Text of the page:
A team of Australian researchers has successfully trialed a combination of new treatments to stop melanoma in its tracks and to prevent it from metastasizing to other organs in the body.
Ground-breaking results from two international clinical trials done by investigators at the Melanoma Institute Australia have been presented on Monday at the European Society for Medical Oncology (ESMO) 2017 Congress in Spain. The study has also been published in the New England Journal of Medicine.
The two trials, COMBI-AD and CheckMate 238 successfully prevented the spread of the disease in Stage 3 melanoma patients whose tumours had been surgically removed. Until now, these patients were at high-risk (40 to 70 percent) of their disease progressing to advanced and fatal melanoma.
“These results will change the way we treat melanoma patients as well as their quality of life,” said study author Professor Georgina Long, Conjoint Medical Director of Melanoma Institute Australia and Chair of Melanoma Medical Oncology and Translational Research at The University of Sydney.
“Until now, Stage 3 melanoma patients who have had their tumours surgically removed have simply had to play the waiting game, to see if their melanoma would metastasise or spread. Living with such fear severely affected them and their loved ones.
“Results from these clinical trials suggest we can stop the disease in its tracks – effectively preventing it from spreading and saving lives. Our ultimate goal of making melanoma a chronic rather than a terminal illness is now so much closer to being achieved,” she said.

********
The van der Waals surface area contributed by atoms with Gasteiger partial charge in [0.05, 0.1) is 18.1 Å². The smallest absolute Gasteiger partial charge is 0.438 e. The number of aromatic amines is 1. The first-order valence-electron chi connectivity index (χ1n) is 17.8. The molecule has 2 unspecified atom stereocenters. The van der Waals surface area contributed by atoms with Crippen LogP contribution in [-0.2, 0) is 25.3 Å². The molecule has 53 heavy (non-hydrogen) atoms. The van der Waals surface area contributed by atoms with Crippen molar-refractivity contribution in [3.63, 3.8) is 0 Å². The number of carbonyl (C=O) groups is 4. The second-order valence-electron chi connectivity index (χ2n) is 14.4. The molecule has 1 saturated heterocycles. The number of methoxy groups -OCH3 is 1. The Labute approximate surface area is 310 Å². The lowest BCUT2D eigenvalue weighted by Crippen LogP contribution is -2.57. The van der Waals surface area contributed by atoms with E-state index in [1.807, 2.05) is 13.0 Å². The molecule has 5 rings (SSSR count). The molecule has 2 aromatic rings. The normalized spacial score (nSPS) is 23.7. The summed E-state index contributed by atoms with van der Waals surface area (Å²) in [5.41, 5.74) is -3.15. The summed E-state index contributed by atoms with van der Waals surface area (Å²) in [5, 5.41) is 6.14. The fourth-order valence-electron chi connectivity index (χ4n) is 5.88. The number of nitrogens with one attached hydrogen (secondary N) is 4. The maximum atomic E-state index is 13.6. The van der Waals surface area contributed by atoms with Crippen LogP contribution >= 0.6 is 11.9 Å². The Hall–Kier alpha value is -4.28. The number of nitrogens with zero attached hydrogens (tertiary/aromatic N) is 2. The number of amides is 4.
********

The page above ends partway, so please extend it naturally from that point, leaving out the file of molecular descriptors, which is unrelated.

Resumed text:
The Checkmate 238 trial involved patients with high-risk Stage 3 and Stage 4 disease who had had all melanoma removed surgically. The patients were randomized to be treated with immunotherapy nivolumab or ipilimumab for 12 months. Immunotherapies reboot the immune system to attack the melanoma cells. Results of the trial showed nivolumab decreased the chance of relapse. It also had a superior safety profile over ipilimumab.
In the other trial, COMBI-AD, patients were randomised to receive a combination of targeted therapies (dabrafenib and trametinib) or placebo for 12 months. Targeted therapies block the action of a gene which is a driver for melanoma. The therapy not only prevented resected Stage 3 melanoma from recurring but also increased overall survival.
The clinical trials are the first in the world to provide treatments to melanoma patients at an earlier stage of the disease to prevent spread and recurrence.
“These clinical trials show we now have ammunition to prevent melanoma spreading and progressing, which until now was a critical area of disease behaviour where we had no control,” said Professor Long.
“This will change how melanoma is treated around the world, as we no longer have to passively wait to see if the melanoma spreads.
“We can now actively and effectively attack the melanoma at an earlier stage, reducing the dreadful anxiety for patients about progressing to a potentially terminal illness and ensuring they have much better outcomes.”
Melanoma is one of the deadliest forms of skin cancer, with one Australian dying from advanced melanoma every five hours.
In 2016, the Australian Institute of Health and Welfare released a report showing an increase in the number of Australians being diagnosed with skin cancer.
Cancer Council Australia estimates that the country spends over $1 billion per year treating skin cancer, with costs increasing substantially over the past few years. Two years ago, the Council released a study showing that more than 2.5 million Australians spend half or more of their working time outdoors, yet only half of them reported having a sun protection policy in place.
The Cancer Council said about 34,000 skin cancers and 200 melanomas are caused by sun exposure in Australian workplaces every year.